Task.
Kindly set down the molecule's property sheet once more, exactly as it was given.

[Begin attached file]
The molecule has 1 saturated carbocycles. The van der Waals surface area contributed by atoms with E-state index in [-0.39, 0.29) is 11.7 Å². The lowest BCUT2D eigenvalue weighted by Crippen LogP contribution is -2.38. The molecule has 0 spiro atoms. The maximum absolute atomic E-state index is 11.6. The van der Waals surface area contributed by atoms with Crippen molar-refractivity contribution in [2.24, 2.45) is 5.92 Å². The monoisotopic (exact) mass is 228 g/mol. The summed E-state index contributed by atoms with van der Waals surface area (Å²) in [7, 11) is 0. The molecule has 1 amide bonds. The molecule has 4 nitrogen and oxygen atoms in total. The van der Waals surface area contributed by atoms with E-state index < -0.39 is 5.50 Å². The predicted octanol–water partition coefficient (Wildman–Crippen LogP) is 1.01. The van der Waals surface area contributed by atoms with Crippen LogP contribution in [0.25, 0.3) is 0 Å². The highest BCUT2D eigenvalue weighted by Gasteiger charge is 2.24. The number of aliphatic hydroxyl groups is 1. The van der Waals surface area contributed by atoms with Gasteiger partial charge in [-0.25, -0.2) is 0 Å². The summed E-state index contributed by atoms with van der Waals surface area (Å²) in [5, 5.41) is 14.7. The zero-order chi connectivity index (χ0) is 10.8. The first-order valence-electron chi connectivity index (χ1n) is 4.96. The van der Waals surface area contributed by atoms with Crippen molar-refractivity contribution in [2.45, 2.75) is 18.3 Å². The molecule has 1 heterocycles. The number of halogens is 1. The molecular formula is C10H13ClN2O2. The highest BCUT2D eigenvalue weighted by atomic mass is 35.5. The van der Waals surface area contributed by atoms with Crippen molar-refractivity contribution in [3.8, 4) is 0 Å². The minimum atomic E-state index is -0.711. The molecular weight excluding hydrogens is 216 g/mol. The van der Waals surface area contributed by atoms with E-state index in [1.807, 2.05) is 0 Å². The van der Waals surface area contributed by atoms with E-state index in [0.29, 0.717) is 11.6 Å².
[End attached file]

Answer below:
The molecule has 1 saturated carbocycles. The van der Waals surface area contributed by atoms with E-state index in [-0.39, 0.29) is 11.7 Å². The lowest BCUT2D eigenvalue weighted by Crippen LogP contribution is -2.38. The molecule has 0 spiro atoms. The maximum absolute atomic E-state index is 11.6. The van der Waals surface area contributed by atoms with Crippen molar-refractivity contribution in [2.24, 2.45) is 5.92 Å². The monoisotopic (exact) mass is 228 g/mol. The summed E-state index contributed by atoms with van der Waals surface area (Å²) in [7, 11) is 0. The molecule has 1 amide bonds. The molecule has 4 nitrogen and oxygen atoms in total. The van der Waals surface area contributed by atoms with E-state index < -0.39 is 5.50 Å². The predicted octanol–water partition coefficient (Wildman–Crippen LogP) is 1.01. The van der Waals surface area contributed by atoms with Crippen LogP contribution in [0.25, 0.3) is 0 Å². The highest BCUT2D eigenvalue weighted by Gasteiger charge is 2.24. The number of aliphatic hydroxyl groups is 1. The van der Waals surface area contributed by atoms with Gasteiger partial charge in [-0.25, -0.2) is 0 Å². The summed E-state index contributed by atoms with van der Waals surface area (Å²) in [5, 5.41) is 14.7. The zero-order chi connectivity index (χ0) is 10.8. The first-order valence-electron chi connectivity index (χ1n) is 4.96. The van der Waals surface area contributed by atoms with Crippen molar-refractivity contribution in [2.45, 2.75) is 18.3 Å². The molecule has 1 heterocycles. The number of halogens is 1. The molecular formula is C10H13ClN2O2. The highest BCUT2D eigenvalue weighted by atomic mass is 35.5. The van der Waals surface area contributed by atoms with Crippen molar-refractivity contribution in [3.8, 4) is 0 Å². The minimum atomic E-state index is -0.711. The molecular weight excluding hydrogens is 216 g/mol. The van der Waals surface area contributed by atoms with E-state index in [1.807, 2.05) is 0 Å². The van der Waals surface area contributed by atoms with E-state index in [0.29, 0.717) is 11.6 Å².